New Zealand’s car market in focus
New Zealand capital Wellington has the distinction of being the southern-most capital city in the world, located near the southern tip of the North Island on Cook Strait, which separates the two major islands of the country, the North and South Islands. Wellington might be the capital, but the largest city is Auckland in the northern region of the North Island with around 1,344,000 inhabitants, compared with 383,000 for Wellington, according to the CIA World Factbook. Christchurch in the South Island is the third largest city with a population of around 380,000. Overall, the population of the country is around 4.4 million.
New Zealand is also one of the more remote countries in the world, situated in the southern Pacific Ocean separated from Australia by the Tasman Sea. The Eastern Australian coastline is around 2,000km from New Zealand while its closest northern neighbours are New Caledonia, Fiji and Samoa. Cook Strait, which separates the North and South Island, is around 23km wide at its narrowest point and is considered to be one of the most dangerous and unpredictable stretches of water in the world.
The country is part of the British Commonwealth and still looks to the Queen of the United Kingdom as its head of state, represented by a Governor General, appointed by the British monarch. The Governor General in turn appoints the prime minister, usually the leader of the largest political party. New Zealand secured independence from the UK in 1907.
The population of New Zealand is highly urbanised, with around 86% living in towns and cities according to the CIA. The country has a strong reputation for agriculture, which is responsible for a large part of the country’s exported goods. Despite the urbanised nature of the population, the majority of the land is used for farming, which is not reflected in the country’s GDP. Agriculture accounts for around 4% of GDP, according to the CIA, while industry accounts for around 19% and the service sector around 74%.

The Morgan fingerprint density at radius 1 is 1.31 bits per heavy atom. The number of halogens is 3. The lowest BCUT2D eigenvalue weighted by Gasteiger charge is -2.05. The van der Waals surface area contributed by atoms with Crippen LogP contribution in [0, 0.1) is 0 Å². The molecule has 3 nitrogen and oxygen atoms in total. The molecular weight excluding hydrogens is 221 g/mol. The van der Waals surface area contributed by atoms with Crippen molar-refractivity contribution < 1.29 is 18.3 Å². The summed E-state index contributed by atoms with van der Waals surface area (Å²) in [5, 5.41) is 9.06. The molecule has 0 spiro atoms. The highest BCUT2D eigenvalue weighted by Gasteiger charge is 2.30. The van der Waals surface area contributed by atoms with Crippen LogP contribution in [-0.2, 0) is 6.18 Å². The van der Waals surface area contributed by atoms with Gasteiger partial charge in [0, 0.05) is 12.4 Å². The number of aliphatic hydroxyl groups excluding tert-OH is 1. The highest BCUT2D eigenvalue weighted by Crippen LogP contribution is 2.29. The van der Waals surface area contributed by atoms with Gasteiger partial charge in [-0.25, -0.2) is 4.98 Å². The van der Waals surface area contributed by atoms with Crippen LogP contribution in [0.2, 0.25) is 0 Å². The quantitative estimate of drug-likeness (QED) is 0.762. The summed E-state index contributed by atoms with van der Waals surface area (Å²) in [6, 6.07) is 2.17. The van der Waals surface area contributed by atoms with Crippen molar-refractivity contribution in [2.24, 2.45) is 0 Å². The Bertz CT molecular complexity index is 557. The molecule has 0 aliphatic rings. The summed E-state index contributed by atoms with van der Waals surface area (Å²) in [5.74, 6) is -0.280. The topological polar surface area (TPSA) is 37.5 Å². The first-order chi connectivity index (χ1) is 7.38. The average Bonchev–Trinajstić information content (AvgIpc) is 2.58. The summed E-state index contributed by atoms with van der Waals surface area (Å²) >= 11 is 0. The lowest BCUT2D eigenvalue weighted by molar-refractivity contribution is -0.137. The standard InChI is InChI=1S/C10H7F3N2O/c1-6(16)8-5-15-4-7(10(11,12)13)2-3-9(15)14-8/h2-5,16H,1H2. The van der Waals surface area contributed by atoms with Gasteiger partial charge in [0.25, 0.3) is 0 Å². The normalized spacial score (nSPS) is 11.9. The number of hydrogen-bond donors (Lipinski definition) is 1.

The New Zealand economy seems to have made a swift recovery from the global financial crisis in 2008, pulling out of recession in 2009, according to the CIA. The economy grew at a rate of 2%-3% between 2011 and 2015.
Vehicle sales break records
Not surprisingly, vehicle sales have benefitted from this, with car sales growing year-on-year from 2010 onwards. In 2015, total New Zealand new car registrations reached 95,097. For the first half-year in 2016, registrations reached 47,759. 2016 is already setting records, according to David Crawford, CEO of the New Zealand Motor Industry Association (MIA), “The 2016 new vehicle market continues to perform beyond expectations with sales in June up 5.1% on June 2015 and delivering a steady 5.3% growth for the year to date. New registrations of 13,699 vehicles is the strongest month of June since 1982 and the second highest month of any ever on record. Year to date there have been 69,057 new vehicles registered in New Zealand compared to 65,653 this time last year, an increase of 3,404 vehicles.”
According to LeasePlan, “Key drivers of new vehicle registrations are record levels of net immigration, a healthy trade sector and strong business confidence. This has also been fuelled by the aftermath of the financial crisis, which had previously caused delays in new vehicle purchases.”
The MIA tends to list total vehicle sales and also separates cars and commercial vehicles. Crawford gives further details of the data, “There were 9,186 passenger vehicle registrations and 4,513 commercial vehicle registrations, which were once again the highest month of June on record for commercial vehicle registrations and only the third time more than 4,000 commercial vehicles were sold in a month. The previous two times were also in June off the back of field days (4,002 registrations in 2014 and 4,009 in 2015).”
‘Utes’ dominate the market